Educator Toolkit: Entrepreneurs in Space

by Kara Dunn

Why This Matters Now

The final frontier has been getting a lot of attention these days. Entrepreneurs primed for a place to point their innovation are clearly infatuated with the vast expanse of interstellar space. And with good reason. Euroconsult’s latest report reveals that global government investment in space exploration totaled $14.6 billion in 2017, a 6% increase over 2016. What’s more, global space budgets for space exploration are expected to grow to more than $20 billion by 2027. U.S. president Donald Trump has called for the creation of a sixth branch of the U.S. military, known as the “Space Force.”

This is all to say that innovators, both public and private, see the potential in the stars. Elon Musk, founder of electrical-vehicle maker Tesla, is spending a lot of time and money on space exploration through his private company, SpaceX. Similarly, Jeff Bezos of Amazon fame runs commercial rocket business, Blue Origin. And just this week, Rocket Lab, a U.S.-New Zealand startup, launched the pint-sized Electron rocket, which is 56 ft. tall (much smaller than your traditional rocket) and can carry a few hundred pounds into space. Its first payload was several satellites, one of which was built by students from six high schools in Irvine, California.

The connection between science, engineering and space entrepreneurship is strong. Melinda Chiao, a senior at Northwood High School in Irvine and a member of Team Power, a group of Northwood students dedicated to managing all functions of the solar panels and lithium battery array on the small satellite they built for the New Zealand launch, feels transformed by her team’s outerspace project. “After this whole exposure to the engineering field, I actually have the confidence to go into the field. Even though it’s a predominantly male field, there are so many females interested in it. I feel like I can go into this with no problem and actually succeed,” Chiao said. “I’m really excited to see where this program will go, and what students my age will accomplish in the future.”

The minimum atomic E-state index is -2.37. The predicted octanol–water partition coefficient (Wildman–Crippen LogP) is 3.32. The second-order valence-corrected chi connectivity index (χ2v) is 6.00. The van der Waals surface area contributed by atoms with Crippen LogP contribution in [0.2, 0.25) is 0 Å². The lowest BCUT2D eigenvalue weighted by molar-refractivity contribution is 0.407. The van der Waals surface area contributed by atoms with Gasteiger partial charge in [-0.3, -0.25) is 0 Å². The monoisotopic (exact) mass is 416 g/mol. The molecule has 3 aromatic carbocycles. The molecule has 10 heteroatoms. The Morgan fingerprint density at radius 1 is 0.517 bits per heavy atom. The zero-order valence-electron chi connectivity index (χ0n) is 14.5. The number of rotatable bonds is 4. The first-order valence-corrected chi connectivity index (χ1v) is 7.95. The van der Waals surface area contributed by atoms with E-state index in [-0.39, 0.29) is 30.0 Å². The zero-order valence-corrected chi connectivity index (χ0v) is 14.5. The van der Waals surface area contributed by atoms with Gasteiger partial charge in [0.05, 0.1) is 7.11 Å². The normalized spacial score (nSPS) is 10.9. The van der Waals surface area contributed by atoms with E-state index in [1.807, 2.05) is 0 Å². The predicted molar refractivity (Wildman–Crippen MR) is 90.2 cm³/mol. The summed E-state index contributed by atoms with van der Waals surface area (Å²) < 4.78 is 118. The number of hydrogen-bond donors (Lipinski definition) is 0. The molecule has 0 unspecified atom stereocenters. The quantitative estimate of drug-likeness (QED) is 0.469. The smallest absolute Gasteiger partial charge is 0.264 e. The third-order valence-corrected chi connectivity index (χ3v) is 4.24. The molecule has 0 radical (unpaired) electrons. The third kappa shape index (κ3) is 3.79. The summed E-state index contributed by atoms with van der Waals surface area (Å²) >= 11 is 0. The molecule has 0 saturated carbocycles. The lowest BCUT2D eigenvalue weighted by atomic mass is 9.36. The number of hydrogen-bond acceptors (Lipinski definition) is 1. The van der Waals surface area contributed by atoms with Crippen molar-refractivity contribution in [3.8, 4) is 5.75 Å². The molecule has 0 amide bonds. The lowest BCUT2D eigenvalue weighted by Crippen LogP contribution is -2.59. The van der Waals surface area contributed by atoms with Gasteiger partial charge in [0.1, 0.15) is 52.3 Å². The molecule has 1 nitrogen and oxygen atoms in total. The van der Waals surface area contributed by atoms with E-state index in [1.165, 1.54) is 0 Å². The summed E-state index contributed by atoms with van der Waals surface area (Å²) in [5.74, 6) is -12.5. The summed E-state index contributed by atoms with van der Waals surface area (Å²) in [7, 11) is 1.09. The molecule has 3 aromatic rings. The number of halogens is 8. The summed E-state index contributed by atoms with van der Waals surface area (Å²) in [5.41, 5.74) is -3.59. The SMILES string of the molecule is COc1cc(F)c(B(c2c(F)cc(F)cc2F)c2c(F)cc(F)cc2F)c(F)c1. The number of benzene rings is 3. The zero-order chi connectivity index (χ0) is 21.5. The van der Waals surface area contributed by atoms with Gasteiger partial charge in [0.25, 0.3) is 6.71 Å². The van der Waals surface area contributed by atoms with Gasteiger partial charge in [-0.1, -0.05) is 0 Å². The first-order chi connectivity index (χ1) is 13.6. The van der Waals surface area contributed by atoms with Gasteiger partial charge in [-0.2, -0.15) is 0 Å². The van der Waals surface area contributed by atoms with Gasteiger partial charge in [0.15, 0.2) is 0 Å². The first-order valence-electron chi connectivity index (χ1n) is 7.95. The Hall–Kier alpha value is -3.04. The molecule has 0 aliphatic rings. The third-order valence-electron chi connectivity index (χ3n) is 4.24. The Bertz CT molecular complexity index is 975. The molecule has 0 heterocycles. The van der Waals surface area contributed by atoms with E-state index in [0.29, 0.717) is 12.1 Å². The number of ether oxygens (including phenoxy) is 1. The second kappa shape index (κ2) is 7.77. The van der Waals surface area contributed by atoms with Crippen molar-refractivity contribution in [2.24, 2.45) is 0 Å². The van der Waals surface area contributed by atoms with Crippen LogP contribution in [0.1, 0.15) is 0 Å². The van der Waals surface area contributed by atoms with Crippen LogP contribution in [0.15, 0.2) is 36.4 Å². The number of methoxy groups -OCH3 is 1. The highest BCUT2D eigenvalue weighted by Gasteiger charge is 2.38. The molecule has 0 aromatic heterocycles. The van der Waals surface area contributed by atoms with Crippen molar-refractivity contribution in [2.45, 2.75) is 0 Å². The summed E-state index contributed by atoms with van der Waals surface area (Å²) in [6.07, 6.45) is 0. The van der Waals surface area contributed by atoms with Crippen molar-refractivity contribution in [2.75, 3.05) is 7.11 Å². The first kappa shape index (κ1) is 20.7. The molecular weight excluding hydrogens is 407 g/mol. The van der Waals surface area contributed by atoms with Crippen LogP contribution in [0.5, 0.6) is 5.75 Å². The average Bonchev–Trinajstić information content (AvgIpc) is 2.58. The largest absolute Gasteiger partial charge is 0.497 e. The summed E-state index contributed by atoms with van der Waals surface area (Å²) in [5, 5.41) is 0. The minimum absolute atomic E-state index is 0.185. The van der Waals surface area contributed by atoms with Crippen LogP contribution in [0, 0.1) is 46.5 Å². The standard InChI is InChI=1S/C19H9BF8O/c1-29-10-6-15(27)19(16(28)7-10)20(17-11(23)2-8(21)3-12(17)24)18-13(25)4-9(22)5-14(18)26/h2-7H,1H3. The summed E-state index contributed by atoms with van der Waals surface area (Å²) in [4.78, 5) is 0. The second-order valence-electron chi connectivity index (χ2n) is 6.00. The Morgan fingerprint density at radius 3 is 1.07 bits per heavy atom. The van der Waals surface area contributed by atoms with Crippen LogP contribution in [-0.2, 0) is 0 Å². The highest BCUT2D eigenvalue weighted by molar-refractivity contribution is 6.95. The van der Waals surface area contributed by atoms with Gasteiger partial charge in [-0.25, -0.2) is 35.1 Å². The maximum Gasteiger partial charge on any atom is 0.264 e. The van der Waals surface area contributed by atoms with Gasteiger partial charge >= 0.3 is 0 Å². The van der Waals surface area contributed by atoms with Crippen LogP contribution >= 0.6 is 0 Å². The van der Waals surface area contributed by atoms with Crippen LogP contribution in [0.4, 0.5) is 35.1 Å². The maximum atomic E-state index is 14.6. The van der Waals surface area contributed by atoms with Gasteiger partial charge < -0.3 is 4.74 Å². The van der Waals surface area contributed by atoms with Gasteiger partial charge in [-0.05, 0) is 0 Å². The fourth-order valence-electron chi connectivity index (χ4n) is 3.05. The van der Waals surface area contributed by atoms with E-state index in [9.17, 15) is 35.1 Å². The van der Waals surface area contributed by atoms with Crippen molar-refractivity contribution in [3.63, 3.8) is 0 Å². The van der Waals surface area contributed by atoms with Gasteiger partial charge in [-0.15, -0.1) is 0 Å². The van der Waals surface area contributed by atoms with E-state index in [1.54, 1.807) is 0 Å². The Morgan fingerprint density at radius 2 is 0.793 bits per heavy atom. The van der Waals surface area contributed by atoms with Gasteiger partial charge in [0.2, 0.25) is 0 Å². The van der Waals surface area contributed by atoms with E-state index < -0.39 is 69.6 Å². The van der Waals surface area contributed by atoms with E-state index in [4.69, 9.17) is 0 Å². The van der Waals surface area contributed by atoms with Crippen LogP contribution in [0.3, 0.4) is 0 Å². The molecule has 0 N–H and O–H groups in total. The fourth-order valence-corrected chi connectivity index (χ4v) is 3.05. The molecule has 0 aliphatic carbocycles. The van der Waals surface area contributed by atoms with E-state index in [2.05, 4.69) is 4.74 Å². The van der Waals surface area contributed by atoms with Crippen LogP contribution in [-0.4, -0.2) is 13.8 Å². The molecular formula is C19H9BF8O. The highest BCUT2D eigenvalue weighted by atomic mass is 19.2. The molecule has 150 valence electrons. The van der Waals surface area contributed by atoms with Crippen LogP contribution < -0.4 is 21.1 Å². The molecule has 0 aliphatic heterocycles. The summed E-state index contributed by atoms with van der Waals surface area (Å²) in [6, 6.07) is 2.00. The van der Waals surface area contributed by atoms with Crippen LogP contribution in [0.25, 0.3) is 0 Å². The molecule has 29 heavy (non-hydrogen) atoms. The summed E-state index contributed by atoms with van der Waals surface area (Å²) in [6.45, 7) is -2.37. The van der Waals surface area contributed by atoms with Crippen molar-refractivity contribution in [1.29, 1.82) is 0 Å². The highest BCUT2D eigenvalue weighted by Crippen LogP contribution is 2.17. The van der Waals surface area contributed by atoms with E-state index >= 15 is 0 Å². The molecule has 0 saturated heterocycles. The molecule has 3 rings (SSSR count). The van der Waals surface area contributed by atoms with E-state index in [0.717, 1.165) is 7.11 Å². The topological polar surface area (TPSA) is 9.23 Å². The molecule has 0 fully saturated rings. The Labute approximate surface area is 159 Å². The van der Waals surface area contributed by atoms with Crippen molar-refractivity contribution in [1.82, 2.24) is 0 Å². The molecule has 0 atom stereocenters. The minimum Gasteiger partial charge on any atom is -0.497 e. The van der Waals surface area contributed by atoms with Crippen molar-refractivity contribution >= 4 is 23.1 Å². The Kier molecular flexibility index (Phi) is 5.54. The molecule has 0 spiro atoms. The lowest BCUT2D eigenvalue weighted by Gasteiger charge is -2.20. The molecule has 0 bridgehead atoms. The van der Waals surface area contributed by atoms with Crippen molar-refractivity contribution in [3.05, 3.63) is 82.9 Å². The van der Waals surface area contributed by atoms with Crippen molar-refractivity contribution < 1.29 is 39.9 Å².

Aspiring Scientists Launch the World’s Lightest Satellites
Space exploration and innovation are truly global endeavors. This article from November 2018 introduces students to a group of teens from India who have dedicated their young lives and minds to space research and small satellite design. Have students read the short article and then discuss the conversation starters in groups and as a class. Get them thinking and talking more broadly about SmallSats and CubeSats by directing them to the competitions and information found in the Related Links tab.

Lesson Plan
Innovative ideas Come from Need
In this lesson, students will read about innovative leaders in business, think critically about where innovative concepts come from and work together in a “Pairs Compare” activity. As an extension activity, students will research and report on companies that have been recognized as leaders in innovation. In keeping with the space-exploration theme, we recommend that you incorporate the KWHS article 5 Questions for Amber Yang: Master of the Space Debris Apocalypse, which is linked at the top of the lesson plan, for an entirely different perspective on intergalactic innovation – and a cool TEDx talk.

Hands-on Learning
A discussion of entrepreneurs in space is never complete without visiting the planet Mars. In September, 2018, Elon Musk revealed his plan for an updated design of a future SpaceX Mars rocket. The Big Falcon Rocket will reportedly take up to 100 tons of payload all the way to Mars. NASA’s first manned mission to Mars is expected to take place in 2033.

Fuel students’ fascination with Mars by planning a trip the Red Planet. Start by having them take this interactive quiz to see if they’ve got what it takes to be an astronaut.

Then, visit this NASA-endorsed activity titled Packing for a Looong Trip to Mars. After a six-month journey, you land on Mars and have to stay at least 19 months, until Mars and Earth approach their closest positions again before you take off for the six-month journey home. You will be gone a total of about 2-1/2 years. Working in groups, your class will make a plan. This is a long time to be cooped up in a spaceship or in a Mars habitat with a few other crewmates. How would you pass the time? And how would you plan for all the crewmates to get along together? Inspire teamwork and other-worldly innovation with this interactive hands-on activity.

Video Glossary
Provide an extra layer of learning for your students with our video glossary. Here, Wharton professors define terms: Computer Science, Data, Innovator and Teams.

KWHS Quote of the Month
“Before I created my startup SEER Tracking, I had always pictured that I would be in graduate school [in 10 years] pursuing a PhD in physics. However, with the recent surge in private space companies’ interests in tracking space debris, my future became a little less predictable.” – Amber Yang, young space entrepreneur

Related Links

Leave a Reply

Your email address will not be published. Required fields are marked *